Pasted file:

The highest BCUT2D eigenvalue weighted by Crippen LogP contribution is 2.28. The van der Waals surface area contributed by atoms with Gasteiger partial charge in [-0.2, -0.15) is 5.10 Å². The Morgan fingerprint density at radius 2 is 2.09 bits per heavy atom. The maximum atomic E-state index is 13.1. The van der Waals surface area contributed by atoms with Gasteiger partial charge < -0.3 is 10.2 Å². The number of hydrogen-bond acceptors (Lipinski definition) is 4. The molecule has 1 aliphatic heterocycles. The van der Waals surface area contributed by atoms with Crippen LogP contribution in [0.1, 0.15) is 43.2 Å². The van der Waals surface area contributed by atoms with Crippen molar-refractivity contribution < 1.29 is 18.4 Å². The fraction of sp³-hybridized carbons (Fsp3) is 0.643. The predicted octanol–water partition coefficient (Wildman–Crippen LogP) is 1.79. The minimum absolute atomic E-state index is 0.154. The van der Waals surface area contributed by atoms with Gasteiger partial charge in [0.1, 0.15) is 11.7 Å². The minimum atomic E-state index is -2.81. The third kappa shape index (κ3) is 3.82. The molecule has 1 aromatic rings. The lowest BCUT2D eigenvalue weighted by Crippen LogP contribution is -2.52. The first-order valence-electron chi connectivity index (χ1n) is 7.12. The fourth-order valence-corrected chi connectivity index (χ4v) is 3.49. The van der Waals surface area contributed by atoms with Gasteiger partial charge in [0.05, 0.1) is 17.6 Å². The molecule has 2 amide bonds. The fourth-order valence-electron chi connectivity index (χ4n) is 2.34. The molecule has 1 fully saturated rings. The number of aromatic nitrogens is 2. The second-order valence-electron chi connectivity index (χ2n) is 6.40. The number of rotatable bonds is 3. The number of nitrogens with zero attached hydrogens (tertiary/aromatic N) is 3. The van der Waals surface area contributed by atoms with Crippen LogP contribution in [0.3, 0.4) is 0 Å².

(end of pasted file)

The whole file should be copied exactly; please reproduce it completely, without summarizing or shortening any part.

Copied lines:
The highest BCUT2D eigenvalue weighted by Crippen LogP contribution is 2.28. The van der Waals surface area contributed by atoms with Gasteiger partial charge in [-0.2, -0.15) is 5.10 Å². The Morgan fingerprint density at radius 2 is 2.09 bits per heavy atom. The maximum atomic E-state index is 13.1. The van der Waals surface area contributed by atoms with Gasteiger partial charge < -0.3 is 10.2 Å². The number of hydrogen-bond acceptors (Lipinski definition) is 4. The molecule has 1 aliphatic heterocycles. The van der Waals surface area contributed by atoms with Crippen LogP contribution in [0.1, 0.15) is 43.2 Å². The van der Waals surface area contributed by atoms with Crippen molar-refractivity contribution < 1.29 is 18.4 Å². The fraction of sp³-hybridized carbons (Fsp3) is 0.643. The predicted octanol–water partition coefficient (Wildman–Crippen LogP) is 1.79. The minimum absolute atomic E-state index is 0.154. The van der Waals surface area contributed by atoms with Gasteiger partial charge in [0.1, 0.15) is 11.7 Å². The minimum atomic E-state index is -2.81. The third kappa shape index (κ3) is 3.82. The molecule has 1 aromatic rings. The lowest BCUT2D eigenvalue weighted by Crippen LogP contribution is -2.52. The first-order valence-electron chi connectivity index (χ1n) is 7.12. The fourth-order valence-corrected chi connectivity index (χ4v) is 3.49. The van der Waals surface area contributed by atoms with Gasteiger partial charge in [0.05, 0.1) is 17.6 Å². The molecule has 2 amide bonds. The fourth-order valence-electron chi connectivity index (χ4n) is 2.34. The molecule has 1 fully saturated rings. The number of aromatic nitrogens is 2. The second-order valence-electron chi connectivity index (χ2n) is 6.40. The number of rotatable bonds is 3. The number of nitrogens with zero attached hydrogens (tertiary/aromatic N) is 3. The van der Waals surface area contributed by atoms with Crippen LogP contribution in [0.3, 0.4) is 0 Å².